During the teleoperated period, robots could score by either hurdling a ball over the overpass, crossing its own finishing lane, or herding a ball over its own lane. Bonus points were also scored at the end of the match if one of the balls remained on the overpass when time ran out. With DynaMOE's design, it was able to successfully pick up balls, hurdle them, and place them onto the overpass. See DynaMOE's page.
  • Philadephia Regional Champion


2007 - MOEzilla

2007 MOEzilla Robot MOEzilla was designed to play Rack 'n Roll. In this game, points were scored by placing inflated tubular game pieces on to a giant structure in the middle of the field. MOEzilla accomplished this task lifting the tubes with a gripper attached to a telescoping arm. MOEzilla has been many places, including the White House to be driven by President George W. Bush! See MOEzilla's page.
  • Rochester Regional Motorola Quality Award
  • Rochester Regional 1st seed
  • Philadelphia Regional 2nd seed
  • Championships 5th alliance


2006 - TerMOEnator

2006 TerMOEnator Robot

TerMOEnator was designed to play Aim High. In this game, points were scored by shooting balls through a vertically-oriented hole ten feet off of the floor, rolling balls through a small hole on the floor, and by climbing a ramp at the end of the match.

TerMOEnator accomplished the first of these tasks by picking balls up off of the floor or by receiving them from our human player, and then shot the balls through the hole with the assistance of a targeting camera. It could also climb the ramp very efficiently because of a wheelie-bar at the back that prevented it from tipping over. See TerMOEnator's page.

  • Championship Galileo
  • Division Semifinalist
  • Pittsburgh Regional Semifinalist


2005 - MOEbius

2005 MOEbius Robot MOEbius was designed to play Triple Play. In this game, points were scored by placing PVC tetrahedrons (such as the white ones pictured on MOEbius' back) on any of nine large tetrahedron-shaped goals on the field. MOEbius accomplished this by carrying multiple tetras on its back, and by lifting up to 3 tetras on to a goal at a time via its telescoping arm. See MOEbius' page.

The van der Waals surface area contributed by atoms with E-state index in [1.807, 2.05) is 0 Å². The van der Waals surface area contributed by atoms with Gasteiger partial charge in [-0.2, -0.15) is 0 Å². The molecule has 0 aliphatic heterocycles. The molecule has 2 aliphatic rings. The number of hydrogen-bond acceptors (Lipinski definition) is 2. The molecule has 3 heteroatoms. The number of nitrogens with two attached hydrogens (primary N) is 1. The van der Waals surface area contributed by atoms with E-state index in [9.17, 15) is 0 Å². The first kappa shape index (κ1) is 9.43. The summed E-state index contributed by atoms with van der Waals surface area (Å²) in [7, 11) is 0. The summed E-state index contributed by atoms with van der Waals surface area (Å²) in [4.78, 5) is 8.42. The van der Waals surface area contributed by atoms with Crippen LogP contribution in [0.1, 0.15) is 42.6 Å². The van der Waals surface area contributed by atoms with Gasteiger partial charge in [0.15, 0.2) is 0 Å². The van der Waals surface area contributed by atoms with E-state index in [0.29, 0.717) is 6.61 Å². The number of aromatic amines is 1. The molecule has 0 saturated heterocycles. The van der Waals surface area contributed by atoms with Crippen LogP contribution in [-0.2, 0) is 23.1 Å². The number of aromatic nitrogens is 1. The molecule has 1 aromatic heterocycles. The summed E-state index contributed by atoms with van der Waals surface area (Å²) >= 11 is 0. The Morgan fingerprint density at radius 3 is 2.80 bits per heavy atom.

• Championship Galileo Division Semifinalist
  • Philadelphia Regional Champion
  • Pittsburgh Regional Finalist
  • Pittsburgh Regional #1 Seed


2004 - GizMOE

2004 GizMOE Robot GizMOE was designed to play first Frenzy. The field for this game consisted of a large two-level platform structure in the middle of the field with a stationary goal on either end and a long horizontal pole ten feet off of the ground in the center. In this game, points were scored by throwing balls into either the stationary goals or the mobile goals, placing large balls on top of the goals, and by hanging from the bar at the middle of the platform.

GizMOE was able to lift the large balls and cap the goals with its arm, and could use the hooks on the same arm to suspend itself from the bar above the platform. GizMOE's kilts, the green-and-black plaid painted plates at the front and back of the robot, were used to push the smaller balls into corrals for the human player as well as to prevent GizMOE from tipping over while climbing the platform. See GizMOE's spec sheet.
  • Championship Galileo Division Semifinalist


2003 - GeroniMOE